mandating energy efficiency measures for all ships which the UGS does not support.
The UGS believes that any mandatory requirements on MRV must be accurate, simple, cost-effective and workable both for the industry and for the authorities. The system should be exclusively based on the vessels
fuel consumption and not on arbitrary efficiency ratings for existing ships, especially in the tramp/bulk sector. The industry does not need an inflexible regulatory scheme to reduce fuel consumption, while market forces are the strongest driver to that end. Moreover, conditional support for an MRV mechanism does not imply acceptance of its development into a market based measure.
Sulphur Oxides and Black Carbon Emissions
The long awaited new Directive 2012/33 amending Directive 1999/32 as regards the sulphur content of marine fuels is the culmination of intense consultations and negotiations. Although the revised Directive was necessary in order to harmonize the EU legislation with the IMO regulations for sulphur emissions from ships under MARPOL Convention Annex VI, it still contains certain elements that exceed the IMO requirements. The Directive opens the door for the use of emission abatement methods (LNG, exhaust gas cleaning systems -scrubbers- and onshore power supply) as alternatives to the use of marine fuels. However, these alternatives may not be widely available before 2020 and the possibilities of financial measures in favour of affected operators will be rather limited and uncertain.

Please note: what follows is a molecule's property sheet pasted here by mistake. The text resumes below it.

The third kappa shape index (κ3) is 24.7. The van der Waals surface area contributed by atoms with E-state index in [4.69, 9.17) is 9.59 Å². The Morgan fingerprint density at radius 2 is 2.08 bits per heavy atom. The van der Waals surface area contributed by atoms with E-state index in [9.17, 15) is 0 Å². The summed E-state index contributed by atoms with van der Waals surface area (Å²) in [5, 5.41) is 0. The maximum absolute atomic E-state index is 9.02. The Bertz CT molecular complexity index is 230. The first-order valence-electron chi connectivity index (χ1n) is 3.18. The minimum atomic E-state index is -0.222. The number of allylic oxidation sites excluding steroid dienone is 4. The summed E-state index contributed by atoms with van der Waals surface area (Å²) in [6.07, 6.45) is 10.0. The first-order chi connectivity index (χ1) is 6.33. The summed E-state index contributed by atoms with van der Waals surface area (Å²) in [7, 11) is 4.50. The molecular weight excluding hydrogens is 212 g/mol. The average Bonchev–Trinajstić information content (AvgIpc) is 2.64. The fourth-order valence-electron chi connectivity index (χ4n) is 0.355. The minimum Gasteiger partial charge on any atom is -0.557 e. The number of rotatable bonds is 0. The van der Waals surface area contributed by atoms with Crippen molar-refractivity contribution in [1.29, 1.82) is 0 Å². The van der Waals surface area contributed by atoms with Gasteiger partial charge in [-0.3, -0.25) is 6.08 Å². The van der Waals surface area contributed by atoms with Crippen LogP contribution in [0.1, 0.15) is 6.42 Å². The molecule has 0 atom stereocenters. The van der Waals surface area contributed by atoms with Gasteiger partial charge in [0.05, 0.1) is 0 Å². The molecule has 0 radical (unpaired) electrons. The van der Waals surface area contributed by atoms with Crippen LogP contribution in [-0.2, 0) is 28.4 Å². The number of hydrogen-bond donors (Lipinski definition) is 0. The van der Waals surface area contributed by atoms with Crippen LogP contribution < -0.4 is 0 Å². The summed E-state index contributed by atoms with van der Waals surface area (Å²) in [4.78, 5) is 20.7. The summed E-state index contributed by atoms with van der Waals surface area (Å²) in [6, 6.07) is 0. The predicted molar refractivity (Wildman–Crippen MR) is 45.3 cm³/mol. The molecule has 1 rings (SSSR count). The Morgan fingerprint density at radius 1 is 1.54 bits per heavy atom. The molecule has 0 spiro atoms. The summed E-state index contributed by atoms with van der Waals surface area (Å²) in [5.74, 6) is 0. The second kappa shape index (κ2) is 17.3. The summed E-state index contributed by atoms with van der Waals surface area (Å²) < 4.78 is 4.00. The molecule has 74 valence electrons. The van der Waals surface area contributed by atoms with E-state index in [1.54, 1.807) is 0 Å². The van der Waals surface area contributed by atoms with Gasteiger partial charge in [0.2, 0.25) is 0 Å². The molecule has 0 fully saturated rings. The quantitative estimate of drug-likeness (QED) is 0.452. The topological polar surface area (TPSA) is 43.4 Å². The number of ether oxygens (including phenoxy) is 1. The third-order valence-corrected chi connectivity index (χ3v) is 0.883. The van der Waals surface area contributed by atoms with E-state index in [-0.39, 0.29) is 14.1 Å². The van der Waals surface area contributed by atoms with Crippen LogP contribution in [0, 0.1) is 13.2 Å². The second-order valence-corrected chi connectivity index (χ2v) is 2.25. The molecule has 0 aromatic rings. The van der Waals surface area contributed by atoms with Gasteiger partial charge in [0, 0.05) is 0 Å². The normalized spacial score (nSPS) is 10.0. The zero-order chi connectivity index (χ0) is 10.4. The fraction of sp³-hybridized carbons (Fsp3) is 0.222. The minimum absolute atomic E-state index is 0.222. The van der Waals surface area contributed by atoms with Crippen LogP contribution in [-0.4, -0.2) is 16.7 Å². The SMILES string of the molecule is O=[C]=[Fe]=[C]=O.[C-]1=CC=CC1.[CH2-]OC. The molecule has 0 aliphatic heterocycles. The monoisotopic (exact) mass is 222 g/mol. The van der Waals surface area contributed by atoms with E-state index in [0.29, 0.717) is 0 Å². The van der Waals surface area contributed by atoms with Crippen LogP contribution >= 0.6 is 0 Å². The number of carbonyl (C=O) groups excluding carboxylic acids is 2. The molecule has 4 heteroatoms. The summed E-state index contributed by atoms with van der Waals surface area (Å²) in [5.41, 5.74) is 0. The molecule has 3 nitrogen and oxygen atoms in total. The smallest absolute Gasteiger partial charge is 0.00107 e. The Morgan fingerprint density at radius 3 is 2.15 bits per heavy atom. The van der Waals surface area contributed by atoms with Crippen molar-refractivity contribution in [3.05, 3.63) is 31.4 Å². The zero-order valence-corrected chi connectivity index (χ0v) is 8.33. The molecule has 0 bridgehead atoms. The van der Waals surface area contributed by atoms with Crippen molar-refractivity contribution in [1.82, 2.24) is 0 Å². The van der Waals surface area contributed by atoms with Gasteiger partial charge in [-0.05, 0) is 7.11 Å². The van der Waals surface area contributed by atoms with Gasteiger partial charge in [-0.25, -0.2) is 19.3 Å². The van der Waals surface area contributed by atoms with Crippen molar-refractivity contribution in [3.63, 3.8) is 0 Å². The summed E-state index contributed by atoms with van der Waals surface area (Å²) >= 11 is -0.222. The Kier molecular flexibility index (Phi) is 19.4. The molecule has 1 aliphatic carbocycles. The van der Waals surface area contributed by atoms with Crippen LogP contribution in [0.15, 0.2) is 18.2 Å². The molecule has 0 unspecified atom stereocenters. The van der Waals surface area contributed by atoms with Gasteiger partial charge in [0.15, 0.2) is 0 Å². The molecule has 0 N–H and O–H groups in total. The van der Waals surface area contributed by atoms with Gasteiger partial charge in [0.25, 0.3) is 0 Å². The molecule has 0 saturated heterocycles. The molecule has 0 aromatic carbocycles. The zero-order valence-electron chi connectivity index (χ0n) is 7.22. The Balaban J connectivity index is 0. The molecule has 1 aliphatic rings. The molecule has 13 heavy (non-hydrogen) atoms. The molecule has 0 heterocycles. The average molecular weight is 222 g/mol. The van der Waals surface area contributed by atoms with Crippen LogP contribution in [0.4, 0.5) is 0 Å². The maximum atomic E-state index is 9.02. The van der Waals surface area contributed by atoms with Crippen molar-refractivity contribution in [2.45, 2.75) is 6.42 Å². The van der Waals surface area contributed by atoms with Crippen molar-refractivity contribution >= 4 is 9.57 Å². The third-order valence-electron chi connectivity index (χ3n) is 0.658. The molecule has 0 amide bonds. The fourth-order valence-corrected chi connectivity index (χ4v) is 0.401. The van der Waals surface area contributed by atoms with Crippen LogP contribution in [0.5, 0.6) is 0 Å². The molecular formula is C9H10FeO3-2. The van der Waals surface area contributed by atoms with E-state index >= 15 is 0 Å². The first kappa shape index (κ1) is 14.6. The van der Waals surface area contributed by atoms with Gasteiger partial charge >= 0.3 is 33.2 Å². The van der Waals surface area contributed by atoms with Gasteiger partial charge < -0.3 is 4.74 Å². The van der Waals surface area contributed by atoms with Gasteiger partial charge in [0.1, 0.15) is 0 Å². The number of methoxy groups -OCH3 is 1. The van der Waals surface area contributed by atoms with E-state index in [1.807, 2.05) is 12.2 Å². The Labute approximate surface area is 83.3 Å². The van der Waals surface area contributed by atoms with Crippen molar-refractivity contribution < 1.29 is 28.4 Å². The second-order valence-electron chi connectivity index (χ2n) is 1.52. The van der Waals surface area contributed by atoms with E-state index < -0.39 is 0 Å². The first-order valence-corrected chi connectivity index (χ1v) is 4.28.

The UGS supported the efforts of the shipping industry to address through the Directive or through the IMO the significant challenges for both governments and industry regarding the use of fuel with sulphur content up to 0.10% in the Emission Control Areas (ECAs) from 1/1/2015. Unfortunately, the European Commission’s lack of support means that no solution has yet been found to a problem that may have serious repercussions for European citizens.
The great potential of using the Northern Sea Route (NSR) as an alternative between Asia and Europe has raised environmental concerns over the impact on the Arctic of emissions of Black Carbon (soot) from shipping. Black Carbon is not currently regulated under the Kyoto Protocol or its parent treaty, the 1992 UNFCCC. Hence, it would be premature to consider control measures to reduce emissions before an appropriate definition for Black Carbon and measurement method have been developed by the IMO.
When the IMO Ballast Water Management Convention (2004) enters into force in the near future administrations and industry will be faced with significant challenges identified a long time ago. The future implementation and enforcement of the Convention with its retroactive compliance dates and reliance on technology not available at the time of adoption are bound to be problematic. Concerns have been raised regarding the proper approval and availability of ballast water treatment systems, the schedule of compliance of existing ships and the ballast water sampling and analysis procedures for port State control purposes.